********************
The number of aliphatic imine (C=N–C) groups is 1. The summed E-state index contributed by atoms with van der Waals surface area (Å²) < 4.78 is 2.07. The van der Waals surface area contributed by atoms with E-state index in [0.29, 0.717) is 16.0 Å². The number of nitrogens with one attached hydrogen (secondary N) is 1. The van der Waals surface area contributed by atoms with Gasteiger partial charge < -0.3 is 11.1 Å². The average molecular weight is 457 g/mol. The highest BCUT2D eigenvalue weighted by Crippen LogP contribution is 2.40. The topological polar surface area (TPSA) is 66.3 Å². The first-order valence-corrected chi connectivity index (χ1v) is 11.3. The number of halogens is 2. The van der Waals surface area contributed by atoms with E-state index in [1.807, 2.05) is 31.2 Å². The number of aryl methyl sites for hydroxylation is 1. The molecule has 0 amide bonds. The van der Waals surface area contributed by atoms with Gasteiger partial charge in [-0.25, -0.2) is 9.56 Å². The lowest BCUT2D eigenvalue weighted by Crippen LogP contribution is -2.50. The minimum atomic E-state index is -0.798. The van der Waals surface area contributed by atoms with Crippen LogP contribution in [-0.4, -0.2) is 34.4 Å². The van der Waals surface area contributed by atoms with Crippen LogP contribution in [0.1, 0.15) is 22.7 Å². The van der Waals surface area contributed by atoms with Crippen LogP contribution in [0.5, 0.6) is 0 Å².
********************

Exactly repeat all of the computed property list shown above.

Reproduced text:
The number of aliphatic imine (C=N–C) groups is 1. The summed E-state index contributed by atoms with van der Waals surface area (Å²) < 4.78 is 2.07. The van der Waals surface area contributed by atoms with E-state index in [0.29, 0.717) is 16.0 Å². The number of nitrogens with one attached hydrogen (secondary N) is 1. The van der Waals surface area contributed by atoms with Gasteiger partial charge < -0.3 is 11.1 Å². The average molecular weight is 457 g/mol. The highest BCUT2D eigenvalue weighted by Crippen LogP contribution is 2.40. The topological polar surface area (TPSA) is 66.3 Å². The first-order valence-corrected chi connectivity index (χ1v) is 11.3. The number of halogens is 2. The van der Waals surface area contributed by atoms with E-state index in [1.807, 2.05) is 31.2 Å². The number of aryl methyl sites for hydroxylation is 1. The molecule has 0 amide bonds. The van der Waals surface area contributed by atoms with Gasteiger partial charge in [-0.25, -0.2) is 9.56 Å². The lowest BCUT2D eigenvalue weighted by Crippen LogP contribution is -2.50. The minimum atomic E-state index is -0.798. The van der Waals surface area contributed by atoms with Crippen LogP contribution in [-0.4, -0.2) is 34.4 Å². The van der Waals surface area contributed by atoms with Crippen LogP contribution in [0.1, 0.15) is 22.7 Å². The van der Waals surface area contributed by atoms with Crippen LogP contribution in [0.5, 0.6) is 0 Å².